When air plants vibrate in the air, are they merely breathing or are they conversing?
- Making Instant Observations: The Rise of Postnatural Aesthetics
In general, contemporary art emphasizes subjectivity. However, Asian contemporary art also pays attention to the subjective constructions of individuals, groups, societies, and histories. For the Air Plant: Performance Ability within Contemporary Arts exhibition, a group of artists engaged in human sociology and New Historicism-oriented art practice and utilized images and files to tell stories in a variety of ways. Opposition must be in place for art to mature and prosper. The qualities, vibrations, and sounds of air plants serve as a novel inspiration for art creation to transcend the boundaries of history and geography, creating postnaturalism-based object aesthetics that mirrors New Historicism-based narrative aesthetics. The new aesthetic concept “echoes” with ecosystems without paying them any compliments or criticisms; the concept flows freely in time and space because both truth and lies are all elements of life.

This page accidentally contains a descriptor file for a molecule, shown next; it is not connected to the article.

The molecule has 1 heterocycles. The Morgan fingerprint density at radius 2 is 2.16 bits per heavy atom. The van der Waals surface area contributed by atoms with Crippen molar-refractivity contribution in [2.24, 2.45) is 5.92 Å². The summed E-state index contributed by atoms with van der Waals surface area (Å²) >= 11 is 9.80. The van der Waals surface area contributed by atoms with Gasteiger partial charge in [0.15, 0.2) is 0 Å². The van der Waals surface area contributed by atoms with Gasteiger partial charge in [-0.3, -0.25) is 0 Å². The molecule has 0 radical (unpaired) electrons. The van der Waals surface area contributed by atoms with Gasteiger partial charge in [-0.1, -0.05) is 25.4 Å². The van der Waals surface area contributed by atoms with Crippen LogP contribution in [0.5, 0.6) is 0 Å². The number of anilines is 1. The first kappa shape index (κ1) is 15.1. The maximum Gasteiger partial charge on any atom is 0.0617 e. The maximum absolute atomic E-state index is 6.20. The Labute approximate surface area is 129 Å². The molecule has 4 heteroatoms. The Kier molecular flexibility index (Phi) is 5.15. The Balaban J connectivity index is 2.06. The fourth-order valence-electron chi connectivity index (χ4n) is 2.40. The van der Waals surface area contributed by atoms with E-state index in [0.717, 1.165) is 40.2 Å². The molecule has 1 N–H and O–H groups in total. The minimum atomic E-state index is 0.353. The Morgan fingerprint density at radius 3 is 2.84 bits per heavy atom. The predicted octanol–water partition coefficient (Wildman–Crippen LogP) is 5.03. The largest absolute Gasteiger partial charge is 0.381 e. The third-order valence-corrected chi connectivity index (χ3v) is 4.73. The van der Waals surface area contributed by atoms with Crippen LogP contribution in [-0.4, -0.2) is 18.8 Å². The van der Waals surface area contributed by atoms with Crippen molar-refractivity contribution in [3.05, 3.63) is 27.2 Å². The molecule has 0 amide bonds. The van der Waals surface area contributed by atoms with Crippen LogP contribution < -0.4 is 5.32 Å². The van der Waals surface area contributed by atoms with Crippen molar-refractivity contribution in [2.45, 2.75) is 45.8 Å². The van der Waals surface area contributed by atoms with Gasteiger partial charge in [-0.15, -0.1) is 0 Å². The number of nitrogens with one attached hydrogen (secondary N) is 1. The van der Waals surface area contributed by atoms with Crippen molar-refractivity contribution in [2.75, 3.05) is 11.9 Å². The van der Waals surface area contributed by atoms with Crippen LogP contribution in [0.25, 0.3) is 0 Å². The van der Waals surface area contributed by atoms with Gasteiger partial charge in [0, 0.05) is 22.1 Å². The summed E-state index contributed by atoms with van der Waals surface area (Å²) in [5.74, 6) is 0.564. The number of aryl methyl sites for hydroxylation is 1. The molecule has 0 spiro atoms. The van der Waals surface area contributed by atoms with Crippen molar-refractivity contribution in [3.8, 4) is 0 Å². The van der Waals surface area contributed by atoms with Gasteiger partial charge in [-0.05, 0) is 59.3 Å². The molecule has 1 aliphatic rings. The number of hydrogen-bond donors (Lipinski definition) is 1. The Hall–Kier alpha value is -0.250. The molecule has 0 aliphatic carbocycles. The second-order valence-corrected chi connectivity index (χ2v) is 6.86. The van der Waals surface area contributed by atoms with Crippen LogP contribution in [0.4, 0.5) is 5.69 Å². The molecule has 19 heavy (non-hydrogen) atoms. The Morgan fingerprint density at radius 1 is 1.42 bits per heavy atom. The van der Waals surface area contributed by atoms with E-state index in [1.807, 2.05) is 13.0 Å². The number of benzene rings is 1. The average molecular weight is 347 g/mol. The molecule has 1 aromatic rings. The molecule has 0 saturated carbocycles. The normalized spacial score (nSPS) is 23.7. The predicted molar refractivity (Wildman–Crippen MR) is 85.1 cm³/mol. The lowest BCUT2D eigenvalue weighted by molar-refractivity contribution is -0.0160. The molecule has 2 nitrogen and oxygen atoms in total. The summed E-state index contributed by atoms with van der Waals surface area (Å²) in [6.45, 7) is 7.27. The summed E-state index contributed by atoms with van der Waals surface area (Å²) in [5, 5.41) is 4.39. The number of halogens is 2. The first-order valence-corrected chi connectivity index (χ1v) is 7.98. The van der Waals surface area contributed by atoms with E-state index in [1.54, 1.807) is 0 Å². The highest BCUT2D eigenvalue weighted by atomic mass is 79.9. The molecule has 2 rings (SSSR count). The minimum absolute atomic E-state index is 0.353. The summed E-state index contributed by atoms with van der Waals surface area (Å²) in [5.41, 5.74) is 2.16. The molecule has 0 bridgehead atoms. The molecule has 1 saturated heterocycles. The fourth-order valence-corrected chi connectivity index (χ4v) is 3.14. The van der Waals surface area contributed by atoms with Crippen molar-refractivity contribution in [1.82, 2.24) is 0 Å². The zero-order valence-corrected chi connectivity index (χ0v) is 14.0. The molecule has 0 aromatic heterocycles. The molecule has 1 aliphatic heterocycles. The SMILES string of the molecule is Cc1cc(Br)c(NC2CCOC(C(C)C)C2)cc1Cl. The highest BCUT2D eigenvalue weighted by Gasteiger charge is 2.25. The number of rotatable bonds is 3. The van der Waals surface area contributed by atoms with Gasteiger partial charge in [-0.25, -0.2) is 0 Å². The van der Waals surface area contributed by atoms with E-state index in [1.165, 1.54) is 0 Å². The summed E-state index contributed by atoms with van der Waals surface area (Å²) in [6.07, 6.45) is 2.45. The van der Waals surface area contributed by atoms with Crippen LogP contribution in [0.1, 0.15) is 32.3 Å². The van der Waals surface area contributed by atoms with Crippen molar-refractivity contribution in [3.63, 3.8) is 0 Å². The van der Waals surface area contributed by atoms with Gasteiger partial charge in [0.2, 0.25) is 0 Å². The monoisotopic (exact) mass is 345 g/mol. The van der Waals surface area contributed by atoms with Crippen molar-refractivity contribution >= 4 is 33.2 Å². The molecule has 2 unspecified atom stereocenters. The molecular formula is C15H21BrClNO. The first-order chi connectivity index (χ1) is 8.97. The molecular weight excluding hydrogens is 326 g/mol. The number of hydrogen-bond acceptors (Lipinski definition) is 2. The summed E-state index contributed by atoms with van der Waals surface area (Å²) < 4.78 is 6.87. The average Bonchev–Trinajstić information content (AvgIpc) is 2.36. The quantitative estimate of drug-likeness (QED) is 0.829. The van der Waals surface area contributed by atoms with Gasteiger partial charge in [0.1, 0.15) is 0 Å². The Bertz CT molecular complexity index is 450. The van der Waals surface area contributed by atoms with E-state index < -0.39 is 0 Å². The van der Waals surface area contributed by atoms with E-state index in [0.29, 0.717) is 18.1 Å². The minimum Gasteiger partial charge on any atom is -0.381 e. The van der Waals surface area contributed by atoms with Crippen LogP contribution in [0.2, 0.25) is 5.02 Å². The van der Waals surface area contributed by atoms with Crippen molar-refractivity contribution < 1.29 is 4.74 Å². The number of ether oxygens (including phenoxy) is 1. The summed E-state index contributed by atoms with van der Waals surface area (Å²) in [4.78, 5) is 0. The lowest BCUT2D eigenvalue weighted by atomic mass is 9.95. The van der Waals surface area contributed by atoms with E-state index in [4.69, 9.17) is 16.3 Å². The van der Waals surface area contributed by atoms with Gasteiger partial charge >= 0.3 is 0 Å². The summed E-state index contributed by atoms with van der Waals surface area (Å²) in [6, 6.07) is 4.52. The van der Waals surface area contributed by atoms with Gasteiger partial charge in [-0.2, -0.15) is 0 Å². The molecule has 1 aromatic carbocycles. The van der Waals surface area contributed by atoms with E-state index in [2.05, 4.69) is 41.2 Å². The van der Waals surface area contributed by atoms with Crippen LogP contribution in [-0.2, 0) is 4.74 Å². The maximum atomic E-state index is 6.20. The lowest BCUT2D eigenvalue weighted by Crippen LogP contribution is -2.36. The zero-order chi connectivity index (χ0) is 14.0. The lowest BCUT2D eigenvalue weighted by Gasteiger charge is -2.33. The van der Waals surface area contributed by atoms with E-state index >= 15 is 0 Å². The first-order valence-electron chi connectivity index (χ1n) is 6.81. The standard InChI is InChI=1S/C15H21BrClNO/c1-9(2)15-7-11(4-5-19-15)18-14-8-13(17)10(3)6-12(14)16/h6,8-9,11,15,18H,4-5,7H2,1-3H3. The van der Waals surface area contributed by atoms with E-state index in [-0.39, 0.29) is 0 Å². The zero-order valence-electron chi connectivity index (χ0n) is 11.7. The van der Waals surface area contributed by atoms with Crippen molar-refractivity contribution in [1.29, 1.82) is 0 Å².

Art created based on the concept of New Historicism or postnaturalism involves the use of symbols to inspire or enlighten its audience. “Mind Games,” an article written by Spanish naturalism philosopher and aesthetician George Santayana (1863–1952), indicated that if a person’s makeup consists of only a pure soul and not the body given by Mother Nature, then the so-called spirit is itself an incredible mystery. Santayana contended that natural symbols are not fixed objects but rather sources of inspiration. These symbols are the starting points of knowledge and inspiration.